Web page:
This week’s featured missing person is Kamyle Stephanie Burgos Ortiz, a 12-year-old girl who disappeared from San Lorenzo, Puerto Rico on July 8, 2006. She is of black and Hispanic descent.
Although Kamyle is classified as a runaway by some agencies, authorities think she was actually the victim of a suspected serial killer, Amilcar Matias Torres. He and Kamyle knew each other and spoke on the phone less than an hour before her disappearance. He’s never been charged with murder, but is in federal prison serving twenty years for soliciting sex online from underage girls. He’s also a suspect in the disappearances of two other Puerto Rican girls, Yeritza Aponte-Soto and Cristina Ester Ruiz-Rodriguez.
If still alive–which seems unlikely–Kamyle would be 27 years old today.
I regularly check the ididitforjodie website for links to articles about missing persons and other cold cases. I wanted to mention it here cause it’s awesome. Today I found a link to this article about the 2006 disappearance of Taalibah Fatin Bint Islam and the 2016 disappearance of Typhenie Kae Johnson. Both women had been dating the same man, he was the last person known to have seen them, and he told the same story as to what happened to each of them. The suspect, Christopher Revill, was convicted of kidnapping in Typhenie’s case but has never been charged in Taalibah’s.
It’s a really sad story, and so typical of domestic violence cases. The article is very detailed and well worth a read.
This week’s featured missing person is Byron Augustus Freeman, a 70-year-old man who disappeared on June 24, 2006. He is from the Los Angeles area, but disappeared while attending a class reunion in Palestine, Texas. That’s about 1500 miles away, or around 23 hours.
Freeman, who was possibly in the early stages of Alzheimer’s Disease, may have gotten a bit confused after his car ran out of gas and thought he was still in Los Angeles. I think it’s unlikely that he made it far, or lasted long, after he went missing. But if he is still alive he’d be 84 today.
I haven’t updated in a week and I’m sorry. Things have not been going well for me lately; everything sucks basically and I don’t see much hope of improvement.
This week’s featured missing person is Aubrina Nicole Mack, a 21-year-old African-American woman who disappeared from Montgomery, Alabama on August 15, 2006. She went out for a walk to a nearby street and never came back. She would be 35 today if still alive.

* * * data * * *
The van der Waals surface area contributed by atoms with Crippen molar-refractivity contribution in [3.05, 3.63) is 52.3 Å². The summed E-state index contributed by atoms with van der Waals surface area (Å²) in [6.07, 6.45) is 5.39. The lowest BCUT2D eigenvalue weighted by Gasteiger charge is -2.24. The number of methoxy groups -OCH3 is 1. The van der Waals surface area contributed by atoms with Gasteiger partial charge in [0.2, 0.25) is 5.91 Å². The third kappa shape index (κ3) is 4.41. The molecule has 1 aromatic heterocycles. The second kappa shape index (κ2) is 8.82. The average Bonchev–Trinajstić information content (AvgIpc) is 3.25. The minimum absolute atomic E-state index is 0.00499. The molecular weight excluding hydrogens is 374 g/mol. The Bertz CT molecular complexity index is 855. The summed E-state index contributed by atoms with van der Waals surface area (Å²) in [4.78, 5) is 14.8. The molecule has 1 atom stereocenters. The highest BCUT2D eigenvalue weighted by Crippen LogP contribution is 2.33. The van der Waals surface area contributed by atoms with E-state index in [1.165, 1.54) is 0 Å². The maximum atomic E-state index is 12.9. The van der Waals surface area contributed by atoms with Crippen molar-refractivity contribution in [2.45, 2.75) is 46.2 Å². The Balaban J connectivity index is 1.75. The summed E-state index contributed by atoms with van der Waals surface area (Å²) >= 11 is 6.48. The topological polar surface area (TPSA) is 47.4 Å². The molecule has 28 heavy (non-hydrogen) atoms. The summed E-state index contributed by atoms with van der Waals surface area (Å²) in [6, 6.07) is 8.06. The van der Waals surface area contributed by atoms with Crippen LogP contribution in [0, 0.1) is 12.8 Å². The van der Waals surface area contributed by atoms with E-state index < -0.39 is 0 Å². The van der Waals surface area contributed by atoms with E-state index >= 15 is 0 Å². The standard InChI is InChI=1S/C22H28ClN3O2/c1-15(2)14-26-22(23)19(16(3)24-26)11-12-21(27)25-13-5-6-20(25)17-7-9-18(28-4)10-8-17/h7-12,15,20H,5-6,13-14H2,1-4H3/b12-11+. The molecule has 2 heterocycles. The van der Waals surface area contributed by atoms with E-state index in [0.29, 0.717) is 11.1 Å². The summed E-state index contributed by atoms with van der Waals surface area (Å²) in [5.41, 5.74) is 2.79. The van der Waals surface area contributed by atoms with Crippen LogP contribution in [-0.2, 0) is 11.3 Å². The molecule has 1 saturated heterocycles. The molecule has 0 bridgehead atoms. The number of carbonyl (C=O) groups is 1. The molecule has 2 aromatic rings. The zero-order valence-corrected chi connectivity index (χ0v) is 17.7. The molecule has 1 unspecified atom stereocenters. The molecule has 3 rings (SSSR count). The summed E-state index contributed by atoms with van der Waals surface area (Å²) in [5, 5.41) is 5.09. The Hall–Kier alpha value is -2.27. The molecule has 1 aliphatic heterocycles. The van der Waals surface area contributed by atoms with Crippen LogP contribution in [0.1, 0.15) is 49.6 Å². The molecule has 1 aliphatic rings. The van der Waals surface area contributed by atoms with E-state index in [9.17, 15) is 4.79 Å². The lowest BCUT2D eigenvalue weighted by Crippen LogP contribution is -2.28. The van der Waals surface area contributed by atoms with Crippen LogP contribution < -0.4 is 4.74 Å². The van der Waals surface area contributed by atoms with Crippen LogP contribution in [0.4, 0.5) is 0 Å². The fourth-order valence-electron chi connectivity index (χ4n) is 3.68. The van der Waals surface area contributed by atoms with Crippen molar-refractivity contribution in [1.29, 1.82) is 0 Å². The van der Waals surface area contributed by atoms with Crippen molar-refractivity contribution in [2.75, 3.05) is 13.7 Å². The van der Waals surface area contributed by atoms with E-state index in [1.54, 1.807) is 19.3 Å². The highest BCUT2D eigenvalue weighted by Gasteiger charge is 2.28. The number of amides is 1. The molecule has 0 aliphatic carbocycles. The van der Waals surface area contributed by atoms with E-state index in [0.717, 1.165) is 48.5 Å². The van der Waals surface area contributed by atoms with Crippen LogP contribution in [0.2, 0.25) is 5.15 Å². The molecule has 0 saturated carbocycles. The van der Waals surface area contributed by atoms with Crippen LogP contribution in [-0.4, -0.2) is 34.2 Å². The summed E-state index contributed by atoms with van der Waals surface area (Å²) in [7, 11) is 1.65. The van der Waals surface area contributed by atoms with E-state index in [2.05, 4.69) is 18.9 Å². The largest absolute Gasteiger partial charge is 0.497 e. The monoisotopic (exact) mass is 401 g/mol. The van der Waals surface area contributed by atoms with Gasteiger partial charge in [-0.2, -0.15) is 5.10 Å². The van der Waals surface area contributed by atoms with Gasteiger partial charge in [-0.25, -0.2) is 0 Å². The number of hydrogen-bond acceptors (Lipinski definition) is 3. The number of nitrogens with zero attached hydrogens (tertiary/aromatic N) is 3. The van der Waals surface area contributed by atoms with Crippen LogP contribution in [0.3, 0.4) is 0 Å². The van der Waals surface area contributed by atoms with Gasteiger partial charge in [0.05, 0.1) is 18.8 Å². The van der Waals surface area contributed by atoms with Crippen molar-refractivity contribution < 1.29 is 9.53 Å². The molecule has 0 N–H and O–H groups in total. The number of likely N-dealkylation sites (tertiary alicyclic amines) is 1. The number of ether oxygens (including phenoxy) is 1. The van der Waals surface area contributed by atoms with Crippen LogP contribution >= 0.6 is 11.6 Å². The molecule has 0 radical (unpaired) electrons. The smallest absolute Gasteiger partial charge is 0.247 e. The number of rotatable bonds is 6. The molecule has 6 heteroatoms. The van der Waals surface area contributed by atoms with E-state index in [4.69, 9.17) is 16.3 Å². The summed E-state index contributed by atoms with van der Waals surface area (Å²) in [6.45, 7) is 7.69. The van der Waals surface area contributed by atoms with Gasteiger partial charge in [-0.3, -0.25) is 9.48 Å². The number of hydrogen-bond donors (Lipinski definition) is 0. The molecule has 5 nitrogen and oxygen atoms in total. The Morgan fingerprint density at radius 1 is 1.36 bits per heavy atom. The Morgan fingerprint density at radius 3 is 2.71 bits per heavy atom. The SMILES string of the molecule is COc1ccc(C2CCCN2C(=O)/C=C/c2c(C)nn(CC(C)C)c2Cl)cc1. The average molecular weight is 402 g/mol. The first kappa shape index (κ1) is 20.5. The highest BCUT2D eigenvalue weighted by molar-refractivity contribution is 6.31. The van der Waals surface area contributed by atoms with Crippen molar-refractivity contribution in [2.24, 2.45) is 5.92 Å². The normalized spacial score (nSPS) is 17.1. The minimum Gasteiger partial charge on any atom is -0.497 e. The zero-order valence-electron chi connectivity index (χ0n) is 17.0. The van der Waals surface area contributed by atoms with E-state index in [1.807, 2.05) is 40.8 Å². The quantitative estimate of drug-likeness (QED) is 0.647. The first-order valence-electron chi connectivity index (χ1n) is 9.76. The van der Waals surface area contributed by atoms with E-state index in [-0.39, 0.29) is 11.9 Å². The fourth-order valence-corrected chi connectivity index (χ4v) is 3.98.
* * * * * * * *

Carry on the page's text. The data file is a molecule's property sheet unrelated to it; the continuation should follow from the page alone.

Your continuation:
I was never able to find much about the circumstances of her case, but she had kids she left behind, and her family doesn’t think she would have done that on purpose. I tried to find out more about her disappearance on social media but didn’t turn up much, other than this 2011 Facebook page from Aubrina’s sister. It looks like her nickname was Nikki.
I hope everyone is staying healthy and safe, and staying home if possible. I don’t personally know anyone who has died but have read about so many, and a friend’s cousin passed away last week from suspected COVID-19.
Michael and I are dutifully obeying the stay-at-home order and I’ve ordered some masks for when we have to be around other people. They say Kleenex and paper towels make good filters.
Michael has found out he has to resume teaching next week. The state governor closed all the schools for the rest of the academic year, but the place Michael teaches at is classified as a residential treatment center, not a school. It’s for kids with severe emotional/behavioral problems, and due to safety issues (mainly that the children are prime targets for sex traffickers) the students are not allowed internet access. So online schooling isn’t an option, but they still have a right to an education, and they’re not doing very well right now with their routine disrupted. And so the teachers must return and resume lessons.